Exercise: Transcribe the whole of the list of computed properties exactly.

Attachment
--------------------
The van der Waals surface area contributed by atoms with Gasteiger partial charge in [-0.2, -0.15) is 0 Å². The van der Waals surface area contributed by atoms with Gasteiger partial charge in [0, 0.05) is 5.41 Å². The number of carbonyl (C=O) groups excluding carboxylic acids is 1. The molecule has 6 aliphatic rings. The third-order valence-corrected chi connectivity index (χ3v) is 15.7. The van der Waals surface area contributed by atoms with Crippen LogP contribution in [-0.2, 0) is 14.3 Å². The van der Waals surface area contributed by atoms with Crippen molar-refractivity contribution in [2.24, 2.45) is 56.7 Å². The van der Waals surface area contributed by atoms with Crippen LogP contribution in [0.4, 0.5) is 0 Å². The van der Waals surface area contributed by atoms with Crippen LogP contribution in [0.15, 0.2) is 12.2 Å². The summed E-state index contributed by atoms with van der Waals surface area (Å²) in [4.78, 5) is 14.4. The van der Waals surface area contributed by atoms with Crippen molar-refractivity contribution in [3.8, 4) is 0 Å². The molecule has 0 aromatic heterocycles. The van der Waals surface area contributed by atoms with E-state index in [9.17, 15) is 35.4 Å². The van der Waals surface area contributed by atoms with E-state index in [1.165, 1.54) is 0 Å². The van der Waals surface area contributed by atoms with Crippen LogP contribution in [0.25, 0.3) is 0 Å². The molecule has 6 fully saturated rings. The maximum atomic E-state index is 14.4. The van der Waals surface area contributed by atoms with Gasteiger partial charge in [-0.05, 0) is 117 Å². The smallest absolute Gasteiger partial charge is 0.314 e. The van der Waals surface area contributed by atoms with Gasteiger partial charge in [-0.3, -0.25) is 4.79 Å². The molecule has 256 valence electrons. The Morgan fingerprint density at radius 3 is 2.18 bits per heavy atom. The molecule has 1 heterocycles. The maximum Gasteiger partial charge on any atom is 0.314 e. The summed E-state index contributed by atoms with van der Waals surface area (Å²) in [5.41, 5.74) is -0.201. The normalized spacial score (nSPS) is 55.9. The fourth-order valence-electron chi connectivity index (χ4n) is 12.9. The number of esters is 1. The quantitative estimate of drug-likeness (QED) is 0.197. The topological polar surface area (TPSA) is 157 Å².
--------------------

The van der Waals surface area contributed by atoms with Gasteiger partial charge in [-0.2, -0.15) is 0 Å². The van der Waals surface area contributed by atoms with Gasteiger partial charge in [0, 0.05) is 5.41 Å². The number of carbonyl (C=O) groups excluding carboxylic acids is 1. The molecule has 6 aliphatic rings. The third-order valence-corrected chi connectivity index (χ3v) is 15.7. The van der Waals surface area contributed by atoms with Crippen LogP contribution in [-0.2, 0) is 14.3 Å². The van der Waals surface area contributed by atoms with Crippen molar-refractivity contribution in [2.24, 2.45) is 56.7 Å². The van der Waals surface area contributed by atoms with Crippen LogP contribution in [0.4, 0.5) is 0 Å². The van der Waals surface area contributed by atoms with Crippen LogP contribution in [0.15, 0.2) is 12.2 Å². The summed E-state index contributed by atoms with van der Waals surface area (Å²) in [4.78, 5) is 14.4. The van der Waals surface area contributed by atoms with Crippen molar-refractivity contribution in [3.8, 4) is 0 Å². The molecule has 0 aromatic heterocycles. The van der Waals surface area contributed by atoms with E-state index in [9.17, 15) is 35.4 Å². The van der Waals surface area contributed by atoms with E-state index in [1.165, 1.54) is 0 Å². The van der Waals surface area contributed by atoms with Crippen LogP contribution in [0.25, 0.3) is 0 Å². The molecule has 6 fully saturated rings. The maximum atomic E-state index is 14.4. The van der Waals surface area contributed by atoms with Gasteiger partial charge in [-0.05, 0) is 117 Å². The smallest absolute Gasteiger partial charge is 0.314 e. The van der Waals surface area contributed by atoms with Gasteiger partial charge in [-0.3, -0.25) is 4.79 Å². The molecule has 256 valence electrons. The Morgan fingerprint density at radius 3 is 2.18 bits per heavy atom. The molecule has 1 heterocycles. The maximum Gasteiger partial charge on any atom is 0.314 e. The summed E-state index contributed by atoms with van der Waals surface area (Å²) in [5.41, 5.74) is -0.201. The normalized spacial score (nSPS) is 55.9. The fourth-order valence-electron chi connectivity index (χ4n) is 12.9. The number of esters is 1. The quantitative estimate of drug-likeness (QED) is 0.197. The topological polar surface area (TPSA) is 157 Å².